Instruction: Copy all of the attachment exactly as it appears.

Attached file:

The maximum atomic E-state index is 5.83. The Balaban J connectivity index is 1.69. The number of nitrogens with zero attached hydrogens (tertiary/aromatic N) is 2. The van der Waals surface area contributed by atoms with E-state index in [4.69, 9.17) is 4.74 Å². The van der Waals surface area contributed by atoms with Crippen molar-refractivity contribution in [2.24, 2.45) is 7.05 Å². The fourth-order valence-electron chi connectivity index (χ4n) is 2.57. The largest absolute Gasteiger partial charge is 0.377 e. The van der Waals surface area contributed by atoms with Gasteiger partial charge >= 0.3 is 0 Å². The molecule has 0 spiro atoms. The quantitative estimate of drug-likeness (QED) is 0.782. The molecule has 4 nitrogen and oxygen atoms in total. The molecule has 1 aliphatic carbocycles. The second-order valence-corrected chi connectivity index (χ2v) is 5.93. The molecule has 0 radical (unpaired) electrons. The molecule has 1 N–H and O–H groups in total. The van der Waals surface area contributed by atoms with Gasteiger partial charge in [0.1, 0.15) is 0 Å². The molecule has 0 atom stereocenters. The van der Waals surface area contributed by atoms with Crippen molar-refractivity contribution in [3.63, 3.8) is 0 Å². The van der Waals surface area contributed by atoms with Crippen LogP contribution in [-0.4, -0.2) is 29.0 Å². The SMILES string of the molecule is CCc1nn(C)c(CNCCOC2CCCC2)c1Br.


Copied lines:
The maximum atomic E-state index is 5.83. The Balaban J connectivity index is 1.69. The number of nitrogens with zero attached hydrogens (tertiary/aromatic N) is 2. The van der Waals surface area contributed by atoms with E-state index in [4.69, 9.17) is 4.74 Å². The van der Waals surface area contributed by atoms with Crippen molar-refractivity contribution in [2.24, 2.45) is 7.05 Å². The fourth-order valence-electron chi connectivity index (χ4n) is 2.57. The largest absolute Gasteiger partial charge is 0.377 e. The van der Waals surface area contributed by atoms with Gasteiger partial charge >= 0.3 is 0 Å². The molecule has 0 spiro atoms. The quantitative estimate of drug-likeness (QED) is 0.782. The molecule has 4 nitrogen and oxygen atoms in total. The molecule has 1 aliphatic carbocycles. The second-order valence-corrected chi connectivity index (χ2v) is 5.93. The molecule has 0 radical (unpaired) electrons. The molecule has 1 N–H and O–H groups in total. The van der Waals surface area contributed by atoms with Gasteiger partial charge in [0.1, 0.15) is 0 Å². The molecule has 0 atom stereocenters. The van der Waals surface area contributed by atoms with Crippen molar-refractivity contribution in [3.63, 3.8) is 0 Å². The van der Waals surface area contributed by atoms with Crippen LogP contribution in [-0.4, -0.2) is 29.0 Å². The SMILES string of the molecule is CCc1nn(C)c(CNCCOC2CCCC2)c1Br.